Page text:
I have two movies coming out, Chappaquiddick and The Enforcer 2. I love being able to say that—it makes me sound like I’m the box office gold male lead. Well, I do get a little screen time and a credit for my IMDb profile. But male lead? Alas, no. I’m just a featured extra, although I did get called to audition for the role of “Silver Fox” in the Amy Schumer project, I Feel Pretty. At my level in the Hollywood pecking order, I’ll take it.

Acting offers a fun respite from the day-to-day of business, a right brain exercise in an often left-brained world. In this make-believe realm (the acting realm that is, although sometimes the business realm makes me wonder which is which), there are business lessons and takeaways we can apply to our corporate lives.

Lesson One: Know Your Lines

Leonardo DiCaprio calls it Rule #1 for actors: Know Your Lines. That’s the job. The camera goes on, the curtain goes up—there’s no place to hide. If you don’t know your lines, everyone else is going to know you don’t know them too. That’s why actors rehearse intensely, and this applies to our business roles as well. Each day, review something you think you already know. Call it rehearsal for business. The more you rehearse, the better you’ll get, so when that curtain goes up, whether at a big meeting, a client presentation, or just some casual interaction with the boss, you’ll know your lines.

Lesson Two: Keep Drama Off The Stage

Tabloid headlines scream of drama on movie sets and stars throwing tantrums before storming off to their trailers. Yet for all the sets and backstages I’ve been on, I’ve never seen it. From local community theater to big Hollywood productions, everyone is invariably polite. You have never heard so many ‘pleases’ and ‘thank yous’. Be it on set or in the office, there are economic and creative benefits to treating others with respect. If you want drama, buy a ticket at the local Cineplex.

Lesson Three: Collaborate

Unfortunately, some work situations are riddled with infighting, petty jealousies, and office politics. It distracts from getting work done and results in lackluster performance, not to mention wasted time and money. Actors learn from almost day one that acting is about supporting each other. They know it is in everyone’s best interest to collaborate. Everything else gets left at the stage door. In business, a productive work environment brings collaborative teams together. They win by working to meet common goals.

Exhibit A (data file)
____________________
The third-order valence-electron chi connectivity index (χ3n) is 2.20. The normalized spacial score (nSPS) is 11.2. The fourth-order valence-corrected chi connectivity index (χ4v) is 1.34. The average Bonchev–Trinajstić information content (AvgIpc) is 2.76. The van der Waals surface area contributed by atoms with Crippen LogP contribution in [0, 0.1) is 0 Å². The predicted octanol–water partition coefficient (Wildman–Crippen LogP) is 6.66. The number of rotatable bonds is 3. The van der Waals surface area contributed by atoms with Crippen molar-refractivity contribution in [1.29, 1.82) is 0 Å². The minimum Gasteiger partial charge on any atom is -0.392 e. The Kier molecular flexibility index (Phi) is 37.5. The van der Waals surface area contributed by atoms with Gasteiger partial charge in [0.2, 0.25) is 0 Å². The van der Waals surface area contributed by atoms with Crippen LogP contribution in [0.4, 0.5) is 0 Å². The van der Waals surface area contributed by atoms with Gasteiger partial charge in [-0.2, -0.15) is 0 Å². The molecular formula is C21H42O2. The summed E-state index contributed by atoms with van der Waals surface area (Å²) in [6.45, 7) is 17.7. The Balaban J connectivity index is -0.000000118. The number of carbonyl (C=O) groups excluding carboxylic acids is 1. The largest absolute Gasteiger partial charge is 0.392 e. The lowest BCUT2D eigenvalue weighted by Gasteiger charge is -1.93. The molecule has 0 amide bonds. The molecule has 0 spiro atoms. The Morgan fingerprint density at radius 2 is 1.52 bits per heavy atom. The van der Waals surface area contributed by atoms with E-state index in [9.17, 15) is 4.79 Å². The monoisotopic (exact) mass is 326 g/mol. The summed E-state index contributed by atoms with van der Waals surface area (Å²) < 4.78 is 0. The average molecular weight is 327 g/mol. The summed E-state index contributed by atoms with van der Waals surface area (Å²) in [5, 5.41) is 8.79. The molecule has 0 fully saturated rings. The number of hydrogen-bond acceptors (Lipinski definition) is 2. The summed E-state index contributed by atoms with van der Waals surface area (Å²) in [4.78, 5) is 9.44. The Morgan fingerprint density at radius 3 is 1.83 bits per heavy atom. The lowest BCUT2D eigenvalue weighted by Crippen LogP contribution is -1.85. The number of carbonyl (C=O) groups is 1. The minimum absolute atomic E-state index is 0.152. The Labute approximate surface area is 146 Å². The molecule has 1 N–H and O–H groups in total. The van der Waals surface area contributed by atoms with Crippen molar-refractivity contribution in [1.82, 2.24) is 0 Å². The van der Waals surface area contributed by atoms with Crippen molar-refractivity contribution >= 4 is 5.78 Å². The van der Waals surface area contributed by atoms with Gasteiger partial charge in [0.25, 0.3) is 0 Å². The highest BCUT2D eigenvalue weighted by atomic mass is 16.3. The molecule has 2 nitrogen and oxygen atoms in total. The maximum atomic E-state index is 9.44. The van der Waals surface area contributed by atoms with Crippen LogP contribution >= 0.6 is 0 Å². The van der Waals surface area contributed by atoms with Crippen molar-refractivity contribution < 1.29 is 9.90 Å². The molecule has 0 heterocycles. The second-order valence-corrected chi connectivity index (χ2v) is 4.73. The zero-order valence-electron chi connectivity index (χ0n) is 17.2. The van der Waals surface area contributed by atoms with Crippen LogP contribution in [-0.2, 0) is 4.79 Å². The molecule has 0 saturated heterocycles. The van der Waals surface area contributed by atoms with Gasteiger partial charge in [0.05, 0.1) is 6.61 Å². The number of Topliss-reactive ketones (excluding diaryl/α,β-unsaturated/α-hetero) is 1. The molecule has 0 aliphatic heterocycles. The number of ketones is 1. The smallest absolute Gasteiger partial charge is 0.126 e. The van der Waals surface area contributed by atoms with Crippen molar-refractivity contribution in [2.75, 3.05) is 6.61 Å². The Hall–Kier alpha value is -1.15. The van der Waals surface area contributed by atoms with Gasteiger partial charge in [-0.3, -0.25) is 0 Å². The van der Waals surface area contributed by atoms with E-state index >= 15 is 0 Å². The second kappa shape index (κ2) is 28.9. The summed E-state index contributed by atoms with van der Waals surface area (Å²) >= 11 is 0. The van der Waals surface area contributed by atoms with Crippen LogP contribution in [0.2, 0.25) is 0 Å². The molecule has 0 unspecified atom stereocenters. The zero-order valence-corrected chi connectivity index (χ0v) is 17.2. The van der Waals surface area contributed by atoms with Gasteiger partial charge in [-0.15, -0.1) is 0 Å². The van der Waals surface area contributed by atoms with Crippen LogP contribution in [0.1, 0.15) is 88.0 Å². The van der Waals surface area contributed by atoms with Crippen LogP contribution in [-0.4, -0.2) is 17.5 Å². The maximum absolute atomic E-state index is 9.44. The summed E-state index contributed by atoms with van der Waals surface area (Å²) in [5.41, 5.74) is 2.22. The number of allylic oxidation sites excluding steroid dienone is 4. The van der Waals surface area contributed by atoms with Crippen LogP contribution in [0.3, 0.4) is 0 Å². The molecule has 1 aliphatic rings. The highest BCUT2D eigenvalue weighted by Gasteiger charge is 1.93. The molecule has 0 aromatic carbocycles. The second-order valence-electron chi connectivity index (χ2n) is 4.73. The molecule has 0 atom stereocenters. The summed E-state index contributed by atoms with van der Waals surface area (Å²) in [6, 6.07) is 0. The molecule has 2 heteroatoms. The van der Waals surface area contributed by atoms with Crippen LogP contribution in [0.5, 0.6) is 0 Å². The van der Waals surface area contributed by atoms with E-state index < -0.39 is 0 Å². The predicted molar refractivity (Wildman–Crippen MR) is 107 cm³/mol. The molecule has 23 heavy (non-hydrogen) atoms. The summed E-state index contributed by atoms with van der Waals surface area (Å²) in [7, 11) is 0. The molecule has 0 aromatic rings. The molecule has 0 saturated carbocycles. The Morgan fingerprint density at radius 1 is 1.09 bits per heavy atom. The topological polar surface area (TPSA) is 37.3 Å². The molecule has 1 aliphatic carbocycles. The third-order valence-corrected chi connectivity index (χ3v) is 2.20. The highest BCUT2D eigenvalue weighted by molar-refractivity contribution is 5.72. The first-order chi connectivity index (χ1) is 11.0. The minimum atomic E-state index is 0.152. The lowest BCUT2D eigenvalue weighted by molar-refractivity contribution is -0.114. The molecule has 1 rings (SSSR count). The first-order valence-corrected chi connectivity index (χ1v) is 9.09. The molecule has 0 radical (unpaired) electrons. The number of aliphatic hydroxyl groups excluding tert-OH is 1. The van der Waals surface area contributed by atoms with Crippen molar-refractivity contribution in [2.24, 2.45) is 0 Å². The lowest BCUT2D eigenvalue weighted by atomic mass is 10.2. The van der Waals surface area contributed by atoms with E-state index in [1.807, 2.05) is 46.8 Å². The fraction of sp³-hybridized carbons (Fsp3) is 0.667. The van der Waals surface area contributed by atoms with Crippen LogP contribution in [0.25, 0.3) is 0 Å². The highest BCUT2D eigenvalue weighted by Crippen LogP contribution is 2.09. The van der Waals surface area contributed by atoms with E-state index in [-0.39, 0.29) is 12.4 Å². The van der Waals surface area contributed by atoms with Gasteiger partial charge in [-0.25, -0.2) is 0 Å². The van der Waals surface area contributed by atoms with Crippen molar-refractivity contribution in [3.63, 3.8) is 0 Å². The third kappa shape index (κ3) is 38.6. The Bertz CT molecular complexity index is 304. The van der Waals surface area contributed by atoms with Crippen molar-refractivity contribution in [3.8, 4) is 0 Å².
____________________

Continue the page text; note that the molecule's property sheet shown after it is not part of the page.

Lesson Four: Credit where Credit is Due

If you’ve ever watched the Academy Awards, the winner thanks just about everyone under the sun. It’s an acknowledgment that no one does it alone. Other actors want to work with you because you’re willing to share the credit. It’s the same in the office. The simple act of recognition can do more to build morale, improve commitment, and enhance performance than even financial rewards.

Lesson Five: Follow your Instincts

These days, decisions are based increasingly on algorithms, artificial intelligence, and big data. The presumption is that our personal judgment is so inherently flawed and biased that we need something else to make objective decisions for us. In contrast, acting has no algorithms, no formula to calculate a perfect performance. Actors, drawing on highly subjective personal judgment to create a character and a performance, must follow their instincts. In business, the breakthrough idea, the creative spark, the inspired insight, comes not from following the rote or formulaic, but rather from following your instinct. No code or formula can take its place.

Lesson Six: Stay Engaged

Broadway actors have it tough. Performing sometimes as often as six times a week on stage, they have to create something fresh every time, never letting the work get routine or perfunctory. They stay engaged by finding something new in the work—a new emotion, a new reaction, a new understanding. In office work, we sometimes fall into drab routines, risking boredom and burn-out. By focusing on finding something new in the work or a new way of doing it—maybe even going to a conference or taking a class to get a new perspective—you stay engaged.

Lesson Seven: Tell a Story

Quick pop quiz—what is some of the hottest curriculum in business schools today? Data Management? Nope. Finance? Again, no. Entrepreneurial studies? Closer, but…no. The hottest business school classes teach what actors have been trained to do since actors started acting: how to tell a story. It’s why improv and stand-up comedy classes are suddenly full to the brim. Digital graphic designers are in high demand to create videos or cartoons or anything other than yet another dull PowerPoint presentation. Everyone has numbers and computers and data and ratios and statistics and formulas and equations and spreadsheets; it’s all for naught unless you can communicate what it all means. Whether acting or conducting business, you have to tell your story.

Keep these tips in mind as you head to the office. It will improve your “performance.”

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